Paddy is a guy that many of you may have to Google, but if you like traditional Irish music, this is about the best you can see anywhere. He has been called the Coltrane of Irish pipes and is considered the best in the world in his field. Paddy has played Joe's in the past and will have Kevin Buckley on stage to accompany him. Below the Joe's rules is a more expansive bio taken from Paddy's web site.
Normal Joe's rules apply. $15 entry, no cards accepted. Bring your own food and drink. Joe's only sells water, soda and popcorn. Please don't talk during the show. Those disturbing others around them by talking will be warned once and then asked to leave. Talking and smoking outside only please. Don't park on Kingsbury, park on Des Peres only.
Paddy's flowing, open-fingered style of playing can be traced directly from the style of such great Travelling pipers as Johnny Doran; both Paddy's father and grandfather played in the same style. Although often compared to Doran, Paddy was 19 or 20 when he first heard a tape of Doran's playing; his own style is a direct result of his father's tutelage and influence.
Paddy's style continued to mature in the intervening years since the break-up of The Bothy Band as he pursued a solo career. He has brought traditional music to audiences around the globe, playing at festivals including the Rainforest World Music Festival in Borneo, CeltFest Cuba in Havana, and concert tours across Japan, Europe, Australia, and North America. He is featured on the soundtrack of “Traveller”, starring Bill Paxton and Mark Wahlberg, for which he composed and arranged two pieces of music. In the mid-2000’s, Paddy and singer Liam Ó Maonlaí (Hothouse Flowers) traveled to Mali, west Africa, to embark on a 3,000 mile long journey across the desert to perform at Le Festival au Désert, the world’s most remote music festival, near Timbuktu. In 2008, a documentary of their travels was released. Directed by Dearbhla Glynn, ’Dambé: The Mali Project’, highlights their journey and collaborations with Malian musicians across the Sahara. Recently, Paddy performed at the Irish Embassies in Moscow, Russia and in Tallinn, Estonia.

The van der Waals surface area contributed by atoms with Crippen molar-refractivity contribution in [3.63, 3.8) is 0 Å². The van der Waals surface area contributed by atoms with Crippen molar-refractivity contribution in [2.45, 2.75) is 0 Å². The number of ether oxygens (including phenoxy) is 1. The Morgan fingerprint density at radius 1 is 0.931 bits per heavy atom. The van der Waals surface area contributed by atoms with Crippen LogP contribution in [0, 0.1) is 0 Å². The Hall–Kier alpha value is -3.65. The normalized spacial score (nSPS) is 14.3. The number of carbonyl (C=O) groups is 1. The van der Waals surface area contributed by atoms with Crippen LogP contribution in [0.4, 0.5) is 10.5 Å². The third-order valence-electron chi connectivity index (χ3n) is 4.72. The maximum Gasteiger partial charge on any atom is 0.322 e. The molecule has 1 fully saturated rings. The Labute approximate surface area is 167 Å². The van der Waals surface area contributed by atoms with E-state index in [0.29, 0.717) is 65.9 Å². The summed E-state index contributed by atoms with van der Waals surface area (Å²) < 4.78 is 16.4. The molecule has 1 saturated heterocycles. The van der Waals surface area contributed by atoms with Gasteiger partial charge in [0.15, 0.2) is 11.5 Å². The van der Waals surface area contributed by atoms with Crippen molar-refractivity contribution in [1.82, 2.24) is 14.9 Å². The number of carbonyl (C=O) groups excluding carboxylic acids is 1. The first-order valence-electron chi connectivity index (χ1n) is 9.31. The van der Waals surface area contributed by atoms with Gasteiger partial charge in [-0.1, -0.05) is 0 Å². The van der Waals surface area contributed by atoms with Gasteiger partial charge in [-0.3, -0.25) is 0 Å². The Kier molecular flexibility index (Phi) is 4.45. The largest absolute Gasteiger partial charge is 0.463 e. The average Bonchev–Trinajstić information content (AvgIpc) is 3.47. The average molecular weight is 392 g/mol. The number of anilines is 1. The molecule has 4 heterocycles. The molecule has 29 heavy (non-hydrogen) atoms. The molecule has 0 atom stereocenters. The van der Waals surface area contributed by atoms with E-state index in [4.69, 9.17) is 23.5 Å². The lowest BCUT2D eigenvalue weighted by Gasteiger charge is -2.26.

Paddy’s contributions to traditional Irish music were honoured in 2002, when he received the TG4 Gradam Ceoil Musician of the Year award, which is presented to musical heroes of the modern age, and in 2011 by the Irish Music Association, with a Lifetime Achievement Award.